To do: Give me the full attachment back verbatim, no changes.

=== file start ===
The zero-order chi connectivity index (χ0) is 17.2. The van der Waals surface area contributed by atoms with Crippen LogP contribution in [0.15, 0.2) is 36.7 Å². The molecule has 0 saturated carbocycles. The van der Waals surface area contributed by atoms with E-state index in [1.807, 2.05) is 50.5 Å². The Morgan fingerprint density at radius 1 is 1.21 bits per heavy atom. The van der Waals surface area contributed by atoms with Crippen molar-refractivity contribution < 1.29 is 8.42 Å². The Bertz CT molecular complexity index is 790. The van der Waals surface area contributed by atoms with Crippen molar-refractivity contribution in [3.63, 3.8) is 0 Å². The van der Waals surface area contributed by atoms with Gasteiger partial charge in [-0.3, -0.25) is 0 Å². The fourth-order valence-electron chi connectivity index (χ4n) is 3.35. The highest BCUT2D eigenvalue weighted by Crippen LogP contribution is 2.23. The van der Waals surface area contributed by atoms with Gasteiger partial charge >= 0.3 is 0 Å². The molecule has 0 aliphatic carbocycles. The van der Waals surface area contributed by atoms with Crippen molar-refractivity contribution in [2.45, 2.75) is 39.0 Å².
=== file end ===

The zero-order chi connectivity index (χ0) is 17.2. The van der Waals surface area contributed by atoms with Crippen LogP contribution in [0.15, 0.2) is 36.7 Å². The molecule has 0 saturated carbocycles. The van der Waals surface area contributed by atoms with E-state index in [1.807, 2.05) is 50.5 Å². The Morgan fingerprint density at radius 1 is 1.21 bits per heavy atom. The van der Waals surface area contributed by atoms with Crippen molar-refractivity contribution < 1.29 is 8.42 Å². The Bertz CT molecular complexity index is 790. The van der Waals surface area contributed by atoms with Crippen molar-refractivity contribution in [3.63, 3.8) is 0 Å². The van der Waals surface area contributed by atoms with Gasteiger partial charge in [-0.3, -0.25) is 0 Å². The fourth-order valence-electron chi connectivity index (χ4n) is 3.35. The highest BCUT2D eigenvalue weighted by Crippen LogP contribution is 2.23. The van der Waals surface area contributed by atoms with Gasteiger partial charge >= 0.3 is 0 Å². The molecule has 0 aliphatic carbocycles. The van der Waals surface area contributed by atoms with Crippen molar-refractivity contribution in [2.45, 2.75) is 39.0 Å².